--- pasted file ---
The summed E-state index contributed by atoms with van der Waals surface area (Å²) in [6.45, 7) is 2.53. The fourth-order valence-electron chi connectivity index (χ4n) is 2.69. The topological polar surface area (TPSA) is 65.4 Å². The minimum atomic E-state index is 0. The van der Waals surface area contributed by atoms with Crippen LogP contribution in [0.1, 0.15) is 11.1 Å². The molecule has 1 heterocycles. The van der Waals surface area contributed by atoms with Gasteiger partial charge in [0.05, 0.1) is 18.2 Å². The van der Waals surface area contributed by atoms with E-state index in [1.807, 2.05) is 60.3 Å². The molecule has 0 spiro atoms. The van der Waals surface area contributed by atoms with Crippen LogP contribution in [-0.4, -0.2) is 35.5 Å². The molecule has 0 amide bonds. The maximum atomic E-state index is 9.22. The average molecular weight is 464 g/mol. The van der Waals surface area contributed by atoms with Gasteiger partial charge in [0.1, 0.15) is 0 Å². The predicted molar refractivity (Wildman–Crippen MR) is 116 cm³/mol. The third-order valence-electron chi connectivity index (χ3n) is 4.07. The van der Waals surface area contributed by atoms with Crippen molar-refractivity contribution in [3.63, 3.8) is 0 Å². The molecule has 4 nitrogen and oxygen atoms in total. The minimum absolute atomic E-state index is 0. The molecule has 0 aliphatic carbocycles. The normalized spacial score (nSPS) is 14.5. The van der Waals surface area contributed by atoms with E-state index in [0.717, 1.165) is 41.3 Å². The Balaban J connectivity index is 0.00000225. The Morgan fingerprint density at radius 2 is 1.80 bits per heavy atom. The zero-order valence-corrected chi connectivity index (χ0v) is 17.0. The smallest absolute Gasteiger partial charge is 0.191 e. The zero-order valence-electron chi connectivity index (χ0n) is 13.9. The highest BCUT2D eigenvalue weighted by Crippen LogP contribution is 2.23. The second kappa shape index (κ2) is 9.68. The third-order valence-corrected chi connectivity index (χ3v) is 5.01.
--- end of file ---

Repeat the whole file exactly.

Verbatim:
The summed E-state index contributed by atoms with van der Waals surface area (Å²) in [6.45, 7) is 2.53. The fourth-order valence-electron chi connectivity index (χ4n) is 2.69. The topological polar surface area (TPSA) is 65.4 Å². The minimum atomic E-state index is 0. The van der Waals surface area contributed by atoms with Crippen LogP contribution in [0.1, 0.15) is 11.1 Å². The molecule has 1 heterocycles. The van der Waals surface area contributed by atoms with Gasteiger partial charge in [0.05, 0.1) is 18.2 Å². The van der Waals surface area contributed by atoms with E-state index in [1.807, 2.05) is 60.3 Å². The molecule has 0 spiro atoms. The van der Waals surface area contributed by atoms with Crippen LogP contribution in [-0.4, -0.2) is 35.5 Å². The molecule has 0 amide bonds. The maximum atomic E-state index is 9.22. The average molecular weight is 464 g/mol. The van der Waals surface area contributed by atoms with Gasteiger partial charge in [0.1, 0.15) is 0 Å². The predicted molar refractivity (Wildman–Crippen MR) is 116 cm³/mol. The third-order valence-electron chi connectivity index (χ3n) is 4.07. The van der Waals surface area contributed by atoms with Crippen molar-refractivity contribution in [3.63, 3.8) is 0 Å². The molecule has 4 nitrogen and oxygen atoms in total. The minimum absolute atomic E-state index is 0. The molecule has 0 aliphatic carbocycles. The normalized spacial score (nSPS) is 14.5. The van der Waals surface area contributed by atoms with E-state index in [0.717, 1.165) is 41.3 Å². The Balaban J connectivity index is 0.00000225. The Morgan fingerprint density at radius 2 is 1.80 bits per heavy atom. The zero-order valence-corrected chi connectivity index (χ0v) is 17.0. The smallest absolute Gasteiger partial charge is 0.191 e. The zero-order valence-electron chi connectivity index (χ0n) is 13.9. The highest BCUT2D eigenvalue weighted by Crippen LogP contribution is 2.23. The second kappa shape index (κ2) is 9.68. The third-order valence-corrected chi connectivity index (χ3v) is 5.01.